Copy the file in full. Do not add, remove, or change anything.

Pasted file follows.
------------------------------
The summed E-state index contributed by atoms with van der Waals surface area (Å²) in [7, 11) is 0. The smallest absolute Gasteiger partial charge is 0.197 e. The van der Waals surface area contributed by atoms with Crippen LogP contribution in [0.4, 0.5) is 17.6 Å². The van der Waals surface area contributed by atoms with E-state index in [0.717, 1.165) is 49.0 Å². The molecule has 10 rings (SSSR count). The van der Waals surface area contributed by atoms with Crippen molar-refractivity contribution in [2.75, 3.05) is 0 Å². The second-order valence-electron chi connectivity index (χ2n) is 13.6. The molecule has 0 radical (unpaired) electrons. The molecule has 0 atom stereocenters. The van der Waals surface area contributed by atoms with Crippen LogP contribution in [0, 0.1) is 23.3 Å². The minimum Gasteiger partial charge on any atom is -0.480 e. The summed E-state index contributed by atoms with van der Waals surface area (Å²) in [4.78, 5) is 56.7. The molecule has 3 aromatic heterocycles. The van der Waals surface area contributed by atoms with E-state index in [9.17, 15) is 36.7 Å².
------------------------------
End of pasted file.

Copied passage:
The summed E-state index contributed by atoms with van der Waals surface area (Å²) in [7, 11) is 0. The smallest absolute Gasteiger partial charge is 0.197 e. The van der Waals surface area contributed by atoms with Crippen LogP contribution in [0.4, 0.5) is 17.6 Å². The van der Waals surface area contributed by atoms with E-state index in [0.717, 1.165) is 49.0 Å². The molecule has 10 rings (SSSR count). The van der Waals surface area contributed by atoms with Crippen molar-refractivity contribution in [2.75, 3.05) is 0 Å². The second-order valence-electron chi connectivity index (χ2n) is 13.6. The molecule has 0 radical (unpaired) electrons. The molecule has 0 atom stereocenters. The van der Waals surface area contributed by atoms with Crippen LogP contribution in [0, 0.1) is 23.3 Å². The minimum Gasteiger partial charge on any atom is -0.480 e. The summed E-state index contributed by atoms with van der Waals surface area (Å²) in [4.78, 5) is 56.7. The molecule has 3 aromatic heterocycles. The van der Waals surface area contributed by atoms with E-state index in [9.17, 15) is 36.7 Å².